SUMMARYThe three sites proximal to the East Antarctic Ice Sheet drilled during Leg 188 across the Prydz Bay continental shelf, slope, and rise provide new evidence of long- and short-term variations in paleoenvironments (i.e., depositional, glacial, and inferred climate) extending from Holocene into Mesozoic times. The shelf site (Site 1166) documents the earliest stages of East Antarctic glaciation from inferred temperate climates (i.e., with vegetation) to transitional environments of proximal glaciers to full glacial and interglacial conditions with intermittently grounded glaciers on the shelf. Site 1167 on the slope samples the latest Neogene sediments that attest to the rapid deposition and variability of onshore erosion areas and glaciomarine depositional settings in front of grounded ice sheets during glacial-interglacial periods. On the continental rise, at Site 1165, the drilling record documents the long-term, lower to upper Miocene transition from temperate to cold-climate glaciation, with superimposed short-term glacier fluctuations since early Miocene time.
These sites document changing paleoenvironments (Fig. 28), with long-period changes that may mark the transition from more temperate times of wet-based onshore glacier systems with fluvial outwash (i.e., before 13-14 Ma; middle Miocene) to cold times of dry-based systems with overdeepened shelf and subglacial deposition (late Miocene and younger). The notable variability in IRD concentrations since middle Miocene time suggests that the transition varied between the temperate and cold glacier systems. The short cyclic variations (at Milankovitch periodicities) recorded by the gray/green (dark/light) facies observed at Site 1165 may track the persistent seaward-landward movements of onshore glaciers and their internal ice streams. The glacier systems provided more terrigeneous sediments (gray facies) during times of glacial advances and less terrigenous sediment during periods of glacial retreat (interglacials; green facies).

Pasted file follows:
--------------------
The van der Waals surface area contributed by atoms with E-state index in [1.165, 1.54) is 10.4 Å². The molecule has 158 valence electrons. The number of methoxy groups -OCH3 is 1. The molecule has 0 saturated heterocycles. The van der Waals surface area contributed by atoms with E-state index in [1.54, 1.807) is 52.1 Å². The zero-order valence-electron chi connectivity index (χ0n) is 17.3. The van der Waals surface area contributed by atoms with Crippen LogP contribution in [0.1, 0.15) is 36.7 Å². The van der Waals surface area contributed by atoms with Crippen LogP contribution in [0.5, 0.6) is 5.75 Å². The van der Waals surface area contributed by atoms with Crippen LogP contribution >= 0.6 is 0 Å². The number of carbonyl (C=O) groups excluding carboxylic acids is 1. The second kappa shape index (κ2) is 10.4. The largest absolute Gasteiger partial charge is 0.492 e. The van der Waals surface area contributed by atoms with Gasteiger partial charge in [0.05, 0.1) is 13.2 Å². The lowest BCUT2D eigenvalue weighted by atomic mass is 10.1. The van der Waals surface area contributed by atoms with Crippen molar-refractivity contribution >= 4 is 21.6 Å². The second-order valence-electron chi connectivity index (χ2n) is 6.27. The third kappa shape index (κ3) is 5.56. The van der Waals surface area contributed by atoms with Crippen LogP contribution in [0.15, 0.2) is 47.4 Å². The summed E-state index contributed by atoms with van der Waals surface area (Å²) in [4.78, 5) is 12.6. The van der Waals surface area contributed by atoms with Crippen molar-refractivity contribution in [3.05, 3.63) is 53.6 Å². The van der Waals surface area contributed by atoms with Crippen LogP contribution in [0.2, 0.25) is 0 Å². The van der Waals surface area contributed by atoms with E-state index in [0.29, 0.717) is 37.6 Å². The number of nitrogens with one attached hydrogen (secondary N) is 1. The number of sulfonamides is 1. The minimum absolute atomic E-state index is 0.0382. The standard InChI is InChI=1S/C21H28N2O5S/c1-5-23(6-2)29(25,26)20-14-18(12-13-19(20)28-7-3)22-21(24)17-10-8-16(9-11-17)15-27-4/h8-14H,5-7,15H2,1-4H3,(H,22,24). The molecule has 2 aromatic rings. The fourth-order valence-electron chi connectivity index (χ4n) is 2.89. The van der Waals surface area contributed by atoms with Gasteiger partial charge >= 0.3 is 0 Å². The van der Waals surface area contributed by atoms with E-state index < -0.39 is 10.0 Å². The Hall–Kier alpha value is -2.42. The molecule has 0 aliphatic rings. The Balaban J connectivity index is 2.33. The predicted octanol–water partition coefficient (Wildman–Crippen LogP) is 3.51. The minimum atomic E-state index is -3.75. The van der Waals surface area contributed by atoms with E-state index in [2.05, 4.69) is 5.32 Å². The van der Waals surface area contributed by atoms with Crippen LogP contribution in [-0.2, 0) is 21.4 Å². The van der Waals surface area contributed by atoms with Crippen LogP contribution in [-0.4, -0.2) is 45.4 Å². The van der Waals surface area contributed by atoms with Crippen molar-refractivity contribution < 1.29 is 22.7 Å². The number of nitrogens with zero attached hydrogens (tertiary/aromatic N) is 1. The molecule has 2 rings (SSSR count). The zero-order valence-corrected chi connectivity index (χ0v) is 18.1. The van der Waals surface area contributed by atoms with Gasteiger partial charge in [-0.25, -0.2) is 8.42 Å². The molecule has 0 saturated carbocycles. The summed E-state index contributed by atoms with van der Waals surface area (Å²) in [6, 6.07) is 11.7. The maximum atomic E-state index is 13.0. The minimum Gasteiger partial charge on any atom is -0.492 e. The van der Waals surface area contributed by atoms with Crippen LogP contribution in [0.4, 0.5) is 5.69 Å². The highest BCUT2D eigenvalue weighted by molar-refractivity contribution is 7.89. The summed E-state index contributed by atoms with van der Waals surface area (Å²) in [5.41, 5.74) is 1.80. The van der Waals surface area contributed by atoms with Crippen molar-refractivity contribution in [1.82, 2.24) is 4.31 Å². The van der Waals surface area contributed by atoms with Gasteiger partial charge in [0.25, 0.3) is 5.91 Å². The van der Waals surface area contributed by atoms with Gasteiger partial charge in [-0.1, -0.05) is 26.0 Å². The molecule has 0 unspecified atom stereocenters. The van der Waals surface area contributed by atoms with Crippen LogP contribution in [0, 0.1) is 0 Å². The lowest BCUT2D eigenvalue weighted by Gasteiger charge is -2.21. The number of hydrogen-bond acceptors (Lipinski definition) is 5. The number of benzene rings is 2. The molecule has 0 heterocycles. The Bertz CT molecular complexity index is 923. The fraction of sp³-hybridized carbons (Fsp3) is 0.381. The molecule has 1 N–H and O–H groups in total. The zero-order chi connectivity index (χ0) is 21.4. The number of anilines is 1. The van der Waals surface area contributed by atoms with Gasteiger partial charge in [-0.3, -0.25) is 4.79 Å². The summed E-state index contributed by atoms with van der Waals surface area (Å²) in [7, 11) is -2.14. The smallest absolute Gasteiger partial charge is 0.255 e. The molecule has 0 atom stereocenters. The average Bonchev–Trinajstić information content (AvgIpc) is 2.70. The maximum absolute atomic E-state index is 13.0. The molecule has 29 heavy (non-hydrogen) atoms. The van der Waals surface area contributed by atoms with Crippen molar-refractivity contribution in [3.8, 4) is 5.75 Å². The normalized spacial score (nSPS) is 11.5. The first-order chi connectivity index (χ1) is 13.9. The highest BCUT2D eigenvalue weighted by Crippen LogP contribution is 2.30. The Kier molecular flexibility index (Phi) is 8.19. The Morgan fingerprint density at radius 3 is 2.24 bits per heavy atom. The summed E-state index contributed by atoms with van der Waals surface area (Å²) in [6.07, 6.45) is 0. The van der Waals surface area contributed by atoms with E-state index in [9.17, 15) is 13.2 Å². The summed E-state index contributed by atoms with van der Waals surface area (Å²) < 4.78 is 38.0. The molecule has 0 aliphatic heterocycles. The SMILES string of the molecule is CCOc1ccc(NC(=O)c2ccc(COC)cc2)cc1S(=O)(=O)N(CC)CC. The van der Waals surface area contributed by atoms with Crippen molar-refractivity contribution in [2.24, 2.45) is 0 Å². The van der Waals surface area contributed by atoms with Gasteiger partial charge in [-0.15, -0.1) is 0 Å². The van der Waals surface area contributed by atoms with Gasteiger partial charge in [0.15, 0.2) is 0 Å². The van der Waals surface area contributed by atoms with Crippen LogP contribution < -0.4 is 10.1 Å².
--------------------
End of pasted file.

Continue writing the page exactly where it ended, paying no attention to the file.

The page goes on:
Leg 188, together with previous (e.g., ODP Legs 119 and 178) and future Antarctic continental margin drilling transects, can provide the hard-earned proximal geologic samples needed to link the histories of the Antarctic Ice Sheet and the distal ocean-current and climate systems.
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